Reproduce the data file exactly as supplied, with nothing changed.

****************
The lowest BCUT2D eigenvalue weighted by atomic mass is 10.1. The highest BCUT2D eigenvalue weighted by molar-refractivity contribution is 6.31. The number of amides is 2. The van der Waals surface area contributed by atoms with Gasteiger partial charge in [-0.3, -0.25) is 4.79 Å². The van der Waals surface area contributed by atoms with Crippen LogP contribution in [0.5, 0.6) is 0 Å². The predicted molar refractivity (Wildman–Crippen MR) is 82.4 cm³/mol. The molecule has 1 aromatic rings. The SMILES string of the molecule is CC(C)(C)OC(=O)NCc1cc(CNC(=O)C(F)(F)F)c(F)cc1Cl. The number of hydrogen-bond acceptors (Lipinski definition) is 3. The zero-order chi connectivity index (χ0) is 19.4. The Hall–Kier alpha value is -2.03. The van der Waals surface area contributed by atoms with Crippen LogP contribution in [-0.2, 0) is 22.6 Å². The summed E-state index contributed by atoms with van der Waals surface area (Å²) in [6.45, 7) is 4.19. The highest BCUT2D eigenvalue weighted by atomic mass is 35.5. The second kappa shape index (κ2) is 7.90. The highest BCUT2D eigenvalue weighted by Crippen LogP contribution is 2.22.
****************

The lowest BCUT2D eigenvalue weighted by atomic mass is 10.1. The highest BCUT2D eigenvalue weighted by molar-refractivity contribution is 6.31. The number of amides is 2. The van der Waals surface area contributed by atoms with Gasteiger partial charge in [-0.3, -0.25) is 4.79 Å². The van der Waals surface area contributed by atoms with Crippen LogP contribution in [0.5, 0.6) is 0 Å². The predicted molar refractivity (Wildman–Crippen MR) is 82.4 cm³/mol. The molecule has 1 aromatic rings. The SMILES string of the molecule is CC(C)(C)OC(=O)NCc1cc(CNC(=O)C(F)(F)F)c(F)cc1Cl. The number of hydrogen-bond acceptors (Lipinski definition) is 3. The zero-order chi connectivity index (χ0) is 19.4. The Hall–Kier alpha value is -2.03. The van der Waals surface area contributed by atoms with Crippen LogP contribution in [-0.2, 0) is 22.6 Å². The summed E-state index contributed by atoms with van der Waals surface area (Å²) in [6.45, 7) is 4.19. The highest BCUT2D eigenvalue weighted by atomic mass is 35.5. The second kappa shape index (κ2) is 7.90. The highest BCUT2D eigenvalue weighted by Crippen LogP contribution is 2.22.